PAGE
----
No but I am sure they all have American Express cards that allow early purchases to events to their customers. 

http://www.ticketmaster.com/americanexpress/93

 

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I sort of worked for a event center and did some scalp work to make extra money.  It was nice.  Things were way different before the internet so YMMV.

Most scalping now is an inside job with the event center, they will do some hold backs and VIP type stuff where they convert people from SRO to seats after the event starts, on an as needed basis for a fixed rate, usually half face, or less.  So the scalpers nearly certainly will have a higher floor than you think they would.

That method was the way we would unload stuff after post time in the past, so I assume it's even easier now with internet, you don't even need to have the physical ticket to transfer it back to the house.

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No, I don't have any Blue Oyster Cult. I ate 34 pairs last time. Where were you? I was that close to working at 7-Eleven, you know.

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2 minutes ago, culdeus said:

 

........Most scalping now is an inside job with the event center......

Thanks for this info. I didn't know the exact mechanics of  it but I suspected there was a partnership of sorts.

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its all done w computer geeks knowing how to Corner the market and some shiftiness on the part of ticket bastard !!the average Joe has no chance... I'll never forget back in 1990 I did the overnight wait in line at the local Ticketmaster and got third row Paul McCartney for face value !!still one of the greatest events I've ever gone to and I was able to take my uncle and my dad who just thought I was the king for the longest time ....great night now if I were to try to get those tickets for four of us I'd be looking at 6 grand if not more it's crazy but the average Schmo has no chance to get a good ticket unless you know somebody ....I do know that joining their fanclub sometimes can be worth it no matter who it is although when I joined the Bob Seger fan club months before his tickets went on sale I still could never get through through his website it's a crapshoot and it sucks the only way to get them now is when they get a little bit longer in the tooth and they're playing like the casinos and stuff if you know a gambler that has one of the players cards they get first dibs on some of them that's about all I know about it... having been to over 40 Grateful Dead concerts in my life they used to have the where you had to send a money order to San Rafael California and I'll never forget one time at the Richfield Coliseum in Cleveland I was able to score second row seats it was awesome also and in most of the time I was in the middle of the bowl which it wasn't bad the dead show there are many reasons you go and it's not always for great seats the experience all I can say is you got to go before you understand it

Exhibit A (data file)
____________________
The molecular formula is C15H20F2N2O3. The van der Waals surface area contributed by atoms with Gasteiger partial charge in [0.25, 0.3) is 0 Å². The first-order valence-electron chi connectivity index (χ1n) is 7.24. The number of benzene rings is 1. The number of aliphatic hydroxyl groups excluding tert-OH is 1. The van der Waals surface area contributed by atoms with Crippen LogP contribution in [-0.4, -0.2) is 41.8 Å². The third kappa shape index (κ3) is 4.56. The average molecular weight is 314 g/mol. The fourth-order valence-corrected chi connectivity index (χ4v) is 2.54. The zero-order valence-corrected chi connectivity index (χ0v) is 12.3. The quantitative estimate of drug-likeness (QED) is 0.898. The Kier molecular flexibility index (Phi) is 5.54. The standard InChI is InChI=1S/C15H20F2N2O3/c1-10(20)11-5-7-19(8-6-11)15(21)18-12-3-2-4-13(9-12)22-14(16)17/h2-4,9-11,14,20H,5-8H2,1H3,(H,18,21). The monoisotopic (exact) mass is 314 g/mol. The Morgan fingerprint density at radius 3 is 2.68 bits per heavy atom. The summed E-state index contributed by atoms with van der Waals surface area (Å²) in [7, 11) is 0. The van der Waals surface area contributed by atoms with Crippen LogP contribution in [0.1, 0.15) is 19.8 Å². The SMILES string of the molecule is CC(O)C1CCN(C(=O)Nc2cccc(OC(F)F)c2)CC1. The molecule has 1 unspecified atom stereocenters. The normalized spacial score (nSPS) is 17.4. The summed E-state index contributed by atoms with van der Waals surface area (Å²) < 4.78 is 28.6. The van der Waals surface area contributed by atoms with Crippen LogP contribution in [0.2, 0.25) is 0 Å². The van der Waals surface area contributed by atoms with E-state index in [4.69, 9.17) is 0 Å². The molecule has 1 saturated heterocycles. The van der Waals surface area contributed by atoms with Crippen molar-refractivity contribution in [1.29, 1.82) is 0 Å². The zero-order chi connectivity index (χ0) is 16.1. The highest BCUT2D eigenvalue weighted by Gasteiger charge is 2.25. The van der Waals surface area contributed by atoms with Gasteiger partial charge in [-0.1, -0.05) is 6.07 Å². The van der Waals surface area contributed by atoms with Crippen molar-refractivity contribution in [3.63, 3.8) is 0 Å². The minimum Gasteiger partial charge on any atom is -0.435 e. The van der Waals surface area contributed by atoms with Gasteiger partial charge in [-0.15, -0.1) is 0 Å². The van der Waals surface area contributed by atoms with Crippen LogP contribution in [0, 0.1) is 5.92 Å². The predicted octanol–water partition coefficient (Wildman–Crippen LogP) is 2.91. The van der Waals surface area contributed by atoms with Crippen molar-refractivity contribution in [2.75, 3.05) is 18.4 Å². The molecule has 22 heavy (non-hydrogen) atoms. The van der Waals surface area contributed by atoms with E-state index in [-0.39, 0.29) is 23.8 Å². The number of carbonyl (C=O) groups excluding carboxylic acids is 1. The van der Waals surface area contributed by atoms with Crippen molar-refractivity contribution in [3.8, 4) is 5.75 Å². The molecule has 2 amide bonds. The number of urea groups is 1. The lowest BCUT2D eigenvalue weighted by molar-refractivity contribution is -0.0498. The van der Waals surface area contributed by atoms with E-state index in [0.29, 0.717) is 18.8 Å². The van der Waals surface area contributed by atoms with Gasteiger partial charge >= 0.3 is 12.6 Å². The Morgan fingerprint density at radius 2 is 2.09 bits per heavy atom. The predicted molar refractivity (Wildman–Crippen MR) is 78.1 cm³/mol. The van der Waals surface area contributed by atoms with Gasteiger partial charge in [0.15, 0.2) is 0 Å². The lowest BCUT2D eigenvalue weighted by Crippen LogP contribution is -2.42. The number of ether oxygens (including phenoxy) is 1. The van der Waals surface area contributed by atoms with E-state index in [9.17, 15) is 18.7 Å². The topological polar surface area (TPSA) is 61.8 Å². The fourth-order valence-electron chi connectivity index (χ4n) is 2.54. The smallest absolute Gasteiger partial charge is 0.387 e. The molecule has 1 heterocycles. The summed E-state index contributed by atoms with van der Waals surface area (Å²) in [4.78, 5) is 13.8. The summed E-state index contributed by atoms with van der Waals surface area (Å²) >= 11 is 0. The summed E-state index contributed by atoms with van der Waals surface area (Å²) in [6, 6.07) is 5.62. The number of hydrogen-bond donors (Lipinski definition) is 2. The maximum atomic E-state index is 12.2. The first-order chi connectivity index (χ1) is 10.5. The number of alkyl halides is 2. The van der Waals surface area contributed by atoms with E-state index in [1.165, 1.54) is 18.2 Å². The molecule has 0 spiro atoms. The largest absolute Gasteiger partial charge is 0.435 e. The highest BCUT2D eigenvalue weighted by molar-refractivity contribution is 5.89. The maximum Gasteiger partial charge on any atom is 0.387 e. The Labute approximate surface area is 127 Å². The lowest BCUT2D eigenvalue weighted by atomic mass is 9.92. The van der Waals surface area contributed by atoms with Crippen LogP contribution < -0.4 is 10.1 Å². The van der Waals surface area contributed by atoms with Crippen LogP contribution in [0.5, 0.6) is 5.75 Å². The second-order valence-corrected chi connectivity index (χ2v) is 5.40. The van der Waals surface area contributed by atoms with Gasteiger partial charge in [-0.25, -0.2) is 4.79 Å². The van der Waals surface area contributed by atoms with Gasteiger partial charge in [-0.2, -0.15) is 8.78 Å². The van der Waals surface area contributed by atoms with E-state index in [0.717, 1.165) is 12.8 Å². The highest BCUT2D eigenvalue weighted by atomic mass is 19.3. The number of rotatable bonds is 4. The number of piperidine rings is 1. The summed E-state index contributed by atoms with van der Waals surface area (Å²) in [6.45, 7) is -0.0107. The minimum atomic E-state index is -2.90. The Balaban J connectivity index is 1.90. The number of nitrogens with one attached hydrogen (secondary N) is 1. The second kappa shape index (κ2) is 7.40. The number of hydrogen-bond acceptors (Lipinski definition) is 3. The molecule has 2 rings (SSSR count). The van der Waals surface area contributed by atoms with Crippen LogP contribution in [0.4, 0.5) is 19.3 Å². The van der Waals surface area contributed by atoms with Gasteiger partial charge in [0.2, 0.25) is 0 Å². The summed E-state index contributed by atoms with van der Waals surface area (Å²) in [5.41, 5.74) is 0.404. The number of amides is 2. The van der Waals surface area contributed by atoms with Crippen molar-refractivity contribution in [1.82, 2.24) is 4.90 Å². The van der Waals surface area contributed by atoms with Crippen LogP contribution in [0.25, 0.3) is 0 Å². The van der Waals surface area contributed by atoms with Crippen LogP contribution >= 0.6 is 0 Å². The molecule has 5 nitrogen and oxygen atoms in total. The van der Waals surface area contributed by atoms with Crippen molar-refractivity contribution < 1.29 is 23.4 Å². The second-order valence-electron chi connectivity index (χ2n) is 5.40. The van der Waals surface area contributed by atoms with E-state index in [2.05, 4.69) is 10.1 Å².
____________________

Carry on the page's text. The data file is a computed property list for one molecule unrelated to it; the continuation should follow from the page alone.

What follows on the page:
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35 minutes ago, flyy1313 said:

its all done w computer geeks knowing how to Corner the market and some shiftiness on the part of ticket bastard !!the average Joe has no chance... I'll never forget back in 1990 I did the overnight wait in line at the local Ticketmaster and got third row Paul McCartney for face value !!still one of the greatest events I've ever gone to and I was able to take my uncle and my dad who just thought I was the king for the longest time ....great night now if I were to try to get those tickets for four of us I'd be looking at 6 grand if not more it's crazy but the average Schmo has no chance to get a good ticket unless you know somebody ....I do know that joining their fanclub sometimes can be worth it no matter who it is although when I joined the Bob Seger fan club months before his tickets went on sale I still could never get through through his website it's a crapshoot and it sucks the only way to get them now is when they get a little bit longer in the tooth and they're playing like the casinos and stuff if you know a gambler that has one of the players cards they get first dibs on some of them that's about all I know about it... having been to over 40 Grateful Dead concerts in my life they used to have the where you had to send a money order to San Rafael California and I'll never forget one time at the Richfield Coliseum in Cleveland I was able to score second row seats it was awesome also and in most of the time I was in the middle of the bowl which it wasn't bad the dead show there are many reasons you go and it's not always for great seats the experience all I can say is you got to go before you understand it

Brohan

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there has to be some pool that these companies pull from. A while ago I was looking for some tickets well after they went on sale (didn't know about the show at first) and I hit a bunch of smaller "reseller" sites. As it turns out, after you put your search criteria in, the results were all pretty much the same on multiple sites. I noticed the same exact seats for sale on different sites. 

What pisses me off are the guys on StubHub posting tickets days before they officially go on sale. This is the BS part of the industry. I wish it would go back to standing on line, at least you had a chance if you wanted to put the work in.